Quantifying the Stormwater Benefits Provided by Mature Native Trees in the Pacific Northwest

Ben Leonard

Washington State University


The role of trees in managing stormwater runoff is an emerging area of interest in urbanizing landscapes across the world. Typically, stands of large residual native trees growing around urban areas face the threat of removal as residential and commercial development pushes outward from urban centers. Since the potential for native trees to mitigate stormwater runoff has not yet been thoroughly quantified in the Pacific Northwest region, we are currently studying tree water use at two sites near Olympia, WA in an effort to explain how mature native trees manage incident rainfall. To do this, 64 trees selected from four species common to the pacific northwest were chosen for instrumentation. The species that were selected were two evergreen species: douglas fir (Pseudotsuga menziesii) and western redcedar (Thuja plicata); and two deciduous species: red alder (Alnus rubra), and bigleaf maple (Acer macrophylum). Each tree was instrumented to measure sap flux, canopy throughfall, and stem flow. We are also measuring soil moisture and micro-climate in close proximity to the selected trees. Over two years, several rain events and intermittent dry periods will be targeted during which water budgets will be constructed for each tree. Data from these events will be used to quantify how much rainfall is prevented from becoming runoff through transpirative and canopy interception processes. These tree water budgets will provide critical information on how much urban stormwater volume can essentially be diverted away from stormwater collections systems by these four species of trees, thereby reducing downstream flooding and preventing toxic runoff from entering sensitive waters. Preliminary results from this work will be presented at the conference.

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5 thoughts on “Quantifying the Stormwater Benefits Provided by Mature Native Trees in the Pacific Northwest

  1. I may have missed it but did you measure the canopy cover of each tree? That seems like it would tie into the interception well and have implications for urban trees that have dense cover compared to more spread out.


    1. We haven’t measured our canopy areas quite yet but plan on doing so. This measurement will be combined with leaf area index (LAI) for each tree. LAI will also be used to explain transpiration measurements.

      Just to give a very rough idea of what an annual measurement might look like I calculated canopy area using mean Douglas fir crown radius from a review paper. However, none of these measurements are trivial and some of the real world complexities should be noted.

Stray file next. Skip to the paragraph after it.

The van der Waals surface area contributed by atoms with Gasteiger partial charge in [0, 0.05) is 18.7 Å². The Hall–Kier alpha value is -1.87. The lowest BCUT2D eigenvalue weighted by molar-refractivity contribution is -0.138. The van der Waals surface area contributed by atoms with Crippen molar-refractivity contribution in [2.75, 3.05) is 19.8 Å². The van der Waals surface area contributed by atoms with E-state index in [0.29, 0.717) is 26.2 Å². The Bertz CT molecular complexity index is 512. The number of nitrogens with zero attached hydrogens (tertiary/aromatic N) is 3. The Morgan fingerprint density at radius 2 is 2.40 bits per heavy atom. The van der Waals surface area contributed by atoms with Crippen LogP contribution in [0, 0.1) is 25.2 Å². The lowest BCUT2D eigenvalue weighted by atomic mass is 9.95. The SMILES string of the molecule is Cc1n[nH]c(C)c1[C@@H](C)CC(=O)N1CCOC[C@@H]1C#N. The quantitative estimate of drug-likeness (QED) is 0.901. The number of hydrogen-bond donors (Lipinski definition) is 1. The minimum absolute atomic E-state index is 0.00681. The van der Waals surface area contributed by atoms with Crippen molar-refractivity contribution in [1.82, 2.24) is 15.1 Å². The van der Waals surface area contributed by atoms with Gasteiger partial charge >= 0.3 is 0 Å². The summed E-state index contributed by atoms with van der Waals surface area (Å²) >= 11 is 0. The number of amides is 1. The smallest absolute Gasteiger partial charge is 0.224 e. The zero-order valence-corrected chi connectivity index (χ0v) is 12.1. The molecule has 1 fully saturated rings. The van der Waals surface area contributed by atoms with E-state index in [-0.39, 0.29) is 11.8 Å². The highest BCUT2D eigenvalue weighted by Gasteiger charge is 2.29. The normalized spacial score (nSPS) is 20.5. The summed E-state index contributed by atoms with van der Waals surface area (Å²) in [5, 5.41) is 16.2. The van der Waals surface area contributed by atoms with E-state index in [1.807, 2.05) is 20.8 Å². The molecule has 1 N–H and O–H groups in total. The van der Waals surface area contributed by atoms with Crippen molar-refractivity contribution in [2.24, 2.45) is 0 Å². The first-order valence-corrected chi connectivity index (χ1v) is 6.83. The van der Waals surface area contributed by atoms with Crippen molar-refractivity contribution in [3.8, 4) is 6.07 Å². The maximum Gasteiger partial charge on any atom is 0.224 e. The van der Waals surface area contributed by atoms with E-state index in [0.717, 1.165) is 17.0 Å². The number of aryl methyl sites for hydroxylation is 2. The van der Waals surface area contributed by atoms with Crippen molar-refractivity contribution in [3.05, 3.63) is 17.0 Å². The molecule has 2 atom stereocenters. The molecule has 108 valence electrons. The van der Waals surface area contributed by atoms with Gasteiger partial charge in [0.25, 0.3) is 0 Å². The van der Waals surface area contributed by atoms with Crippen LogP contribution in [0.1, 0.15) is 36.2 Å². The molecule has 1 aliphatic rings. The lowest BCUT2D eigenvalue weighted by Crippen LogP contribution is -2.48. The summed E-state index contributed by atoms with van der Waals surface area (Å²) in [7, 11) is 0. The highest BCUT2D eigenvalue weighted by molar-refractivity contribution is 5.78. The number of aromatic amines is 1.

For example, a popular method for canopy measurements is from aerial imagery (which we have access to). I actually checked a few polygons against the areas calculated from the mean crown radius to make sure I was in the ballpark. Unfortunately, even though we tried to select trees with dominant canopies there is still quite a bit of overlap between canopies which makes image segmentation difficult. To properly differentiate our canopies it may be appropriate to combine aerial orthoimagery with under-story imagery or LAI/densiometer readings. There are also a number of approaches that use structure from motion techniques or LIDAR to get a 3D canopy map, but this is probably beyond the scope of the study.

      Another problem is that crown area does not directly translate to ground-level canopy cover in terms of rainfall interception. For the mature Douglas fir, in particular, the tree’s crown is often concentrated at least 50 feet from the ground. This makes throughfall patterns much less predictable. A very practical approach that we have considered is simply using a portable TDR soil moisture probe to map soil patterns underneath each canopy after a summer rainfall event. A version of this technique has already been successfully used by one of our Evergreen student collaborators.


  2. I’m curious whether you’re going to try to quantify evaporation as well. Certainly, including trees in a landscape will increase transpirative capacity. That said, the shading provided by the trees may also reduce evaporation. It would seem you would need to include the E term in your water balance. How do you plan to do that?


    1. Evaporation is a critical component of what we are measuring with transpiration and interception. However, this process is a bit muddied by the use of terminology such as vapor pressure deficit so let me explain.